The major averages plumbed to new lows for 2018 as heightened concerns of global growth is going to wash up on America’s shores and pull the economy down next year.
Plus, fear exists among some investors that the Fed is out of touch with how the United States is tethered to Europe and Asia, where the latest data show a slowing of economic activity. The S&P 500 broke two key technical support levels, first at 2,600 and then the February low of 2,530.
The collateral damage thereafter was further selling pressure that has the index trading down to 2,450 and the worst week for the market in nine months. Clearly, the Fed’s actions triggered the latest round of selling, but the psychology surrounding the macro risks (slowing in Europe and Asia) and sentiment has swung to being bearish as the year comes to a close
However, one indicator, known as the put-call ratio, spiked to a historic level of 0.97 yesterday on headlines that the government shutdown is a very real possibility. The put–call ratio is a popular tool used by investors to gauge the overall sentiment (mood) in the market.
The ratio measures how many put options are being traded relative to call options. The put–call ratio is calculated by dividing the number of traded put options by the number of traded call options.
Clearly, the oversold condition likely will prompt a snapback rally, which will offer up an opportunity to lighten up on long positions and add some portfolio insurance to hedge from what likely will be a move lower to the next major support level. That prospect looks highly likely, given the defined downtrend that is now in place.
How low can the market go? Well, looking at the five-year chart of the S&P 500, which is the stock market’s key benchmark, the next major level of technical support is 2,350, per the chart below. This would represent another 5.2% downside in the current move which would take the S&P into bear market territory or find an institutional bid for the market. We won’t know until we get there. By most indicators, it looks like that level will be tested.
Assuming this scenario plays out, there are two highly liquid instruments that stand to outperform. One is the iPath S&P 500 VIX Short-Term Futures ETN (VXX), which is an Exchange Traded Note backed by Barclays Bank. Shares of VXX are designed to provide access to equity market volatility through CBOE Volatility Index (the “VIX Index”) futures. VXX offers exposure to a daily rolling long position in the first and second month VIX futures contracts and reflects market participants’ views of the future direction of the VIX index at the time of expiration of the VIX futures contracts comprising the Index.
The market cap of VXX is $747 billion with average trading volume greater than 50 million shares per day. Currently trading at $45, VXX shares can trade significantly higher, per the two-year chart, below depending on the scale of the current correction and the speed with which the market challenges its next support level. This is a very effective way for investors to not just bet on further declines for the market, but also a highly useful way to hedge stock portfolios that are long in the market.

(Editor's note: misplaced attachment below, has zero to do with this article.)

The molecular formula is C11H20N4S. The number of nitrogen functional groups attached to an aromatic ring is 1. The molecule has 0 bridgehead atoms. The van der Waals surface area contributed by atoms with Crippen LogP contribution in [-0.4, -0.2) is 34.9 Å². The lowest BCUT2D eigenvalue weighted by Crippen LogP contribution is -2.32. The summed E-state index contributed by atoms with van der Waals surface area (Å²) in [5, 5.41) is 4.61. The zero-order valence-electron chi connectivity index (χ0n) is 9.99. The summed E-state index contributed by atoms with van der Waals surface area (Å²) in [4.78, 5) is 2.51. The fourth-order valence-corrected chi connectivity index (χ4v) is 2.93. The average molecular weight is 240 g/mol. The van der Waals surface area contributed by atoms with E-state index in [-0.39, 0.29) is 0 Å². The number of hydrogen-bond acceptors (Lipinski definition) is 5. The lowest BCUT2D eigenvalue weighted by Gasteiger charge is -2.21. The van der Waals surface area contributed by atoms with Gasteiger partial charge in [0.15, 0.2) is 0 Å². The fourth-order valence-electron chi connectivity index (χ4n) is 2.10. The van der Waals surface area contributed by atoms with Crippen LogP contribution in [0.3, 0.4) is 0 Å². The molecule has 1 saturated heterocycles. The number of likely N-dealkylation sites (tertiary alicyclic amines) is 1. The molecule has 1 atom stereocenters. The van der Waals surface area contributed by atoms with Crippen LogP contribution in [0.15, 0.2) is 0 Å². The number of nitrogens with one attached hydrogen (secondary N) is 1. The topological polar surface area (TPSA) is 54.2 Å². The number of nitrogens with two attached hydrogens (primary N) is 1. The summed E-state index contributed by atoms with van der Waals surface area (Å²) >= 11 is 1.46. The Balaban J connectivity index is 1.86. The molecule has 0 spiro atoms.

The other instrument of choice to profit from in a market sell-off is to buy the iShares 20+ Year Treasury Bond ETF (TLT), which is a pure play on lower long-term Treasury yields as the flight to safety puts tremendous downside pressure on long-term interest rates. It should also be noted that longer-term bonds are more price sensitive to interest rate movements and guidance from the Fed.
And investment in TLT shares seeks to track the investment results of the ICE U.S. Treasury 20+ Year Bond Index (the “underlying index”). The fund generally invests at least 90% of its assets in the bonds of the underlying index and at least 95% of its assets in U.S. government bonds. The underlying index measures the performance of public obligations of the U.S. Treasury that have a remaining maturity greater than twenty years. The fund has an expense ratio of 0.15%.
This is the only ETF that offers exposure to longer-term treasury bonds. In fact, out of all ETFs offering exposure to the Treasury market, TLT has the highest average trading volume of 9.06 million. This makes it easier to buy and sell shares in the ETF, thereby lowering the liquidity risk when investing in the fund.
I believe that current Fed policy will keep short-term treasury yields higher, and increase market expectations of a potential recession in the future, which will cause longer-term yields to fall. In this case, this would support the inversely correlated long-term bond yields higher, and consequently allow the TLT ETF to rally higher. The Fed did not lower its projections as much as the markets expected. For instance, they stated they would lower their projections from three to two rate hikes for 2019, which upset markets that were trading on the notion of preparing for no rate hikes at all next year.
When long-term Treasury bond yields were at their lowest in mid-2016, shares of TLT traded as high as $144. Today, they trade at $121, or 19% lower. It’s my position that market sentiment toward long-term rates moving lower will continue to rise, and with it, the price of TLT shares will appreciate as well. Slowing global growth, political instability and fear of capital erosion have gripped the market. Getting long in the VXX and TLT is one way to put a floor under further downside risk.
Reducing market exposure over the short-term will be a focus of fund managers going forward and any Santa Claus rally that emerges will provide an opportunity to raise cash and look for the market to establish a true bottom. The market has spoken, and investors should adjust to the path forward to manage out of weaker long positions and add more inverse ETFs that hedge from further capital erosion.